The general notion about robots is that they are human like machines, however, that perception is changing since a plethora of robots emulating other creatures are being introduced. Researchers at MIT’s Computer Science and Artificial Intelligence Lab (CSAIL) have created one such robot that is, essentially speaking, a 3D printed, soft-shelled tentacle designed to navigate through all types of pipes, channels and burrows.
Snake-robot is definitely quite a versatile model and can be assigned various tasks such as inspection of nuclear plants, exploring Mars and assembling aircraft. If you compare this silicone rubber robot with other robots, you would realize in an instant that MIT’s robot isn’t held back by the restrictions imposed by fixed-joints and lack of mobility along with reduced flexibility. This particular robot comes with a group of hollow and individually inflatable channels which have been affixed on either side of the robot. Upon filling them with air, a change of shape occurs which enables any part of the arm to bend in the required direction. Controlling inflation and deflation of several parts over the arm can transform the robot into almost any sort of arc or curve.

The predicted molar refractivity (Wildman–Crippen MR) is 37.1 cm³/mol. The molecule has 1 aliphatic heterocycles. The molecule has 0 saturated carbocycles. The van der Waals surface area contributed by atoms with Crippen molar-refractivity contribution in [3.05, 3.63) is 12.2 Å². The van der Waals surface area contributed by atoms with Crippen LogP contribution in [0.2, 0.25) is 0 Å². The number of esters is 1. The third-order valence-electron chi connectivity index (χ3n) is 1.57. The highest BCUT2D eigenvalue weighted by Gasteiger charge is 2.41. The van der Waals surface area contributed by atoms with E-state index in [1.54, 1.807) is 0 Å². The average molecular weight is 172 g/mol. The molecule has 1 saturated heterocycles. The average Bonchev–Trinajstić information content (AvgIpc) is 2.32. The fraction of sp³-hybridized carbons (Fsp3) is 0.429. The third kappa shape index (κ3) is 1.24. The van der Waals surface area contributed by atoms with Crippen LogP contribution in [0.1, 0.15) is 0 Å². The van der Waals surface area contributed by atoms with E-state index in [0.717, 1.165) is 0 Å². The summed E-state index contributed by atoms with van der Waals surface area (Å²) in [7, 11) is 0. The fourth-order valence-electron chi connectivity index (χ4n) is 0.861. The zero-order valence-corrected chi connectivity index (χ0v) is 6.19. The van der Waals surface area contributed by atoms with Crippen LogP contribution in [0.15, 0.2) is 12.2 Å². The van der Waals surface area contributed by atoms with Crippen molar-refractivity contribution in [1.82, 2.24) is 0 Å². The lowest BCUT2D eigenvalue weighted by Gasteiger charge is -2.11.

Doctoral candidate Andrew Marchese, head of the design team, said, “Many so-called ‘soft’ robots have still had ‘hard’ elements, like high-pressure actuators and aluminum parts that hold everything together. Designing away all the hard components prompts us to think about the more difficult questions. Is it possible to do useful manipulation with a robot that’s as soft as chewing gum? To move a robot to a particular point in space, you have to determine the specific set of curved arcs needed to get there, which is a tricky task in itself. Now imagine moving it through a compact space like a pipe, and having a whole array of points that need to be reached over time. That goal makes the underlying programming much more complicated.”
The MIT CSAIL researchers will be presenting their work at the IEEE/RSJ International Conference on Intelligent Robots and Systems (IROS 2014) this month. This robot is, indeed, a laudable creation, isn’t it?
Check out this fantastic video: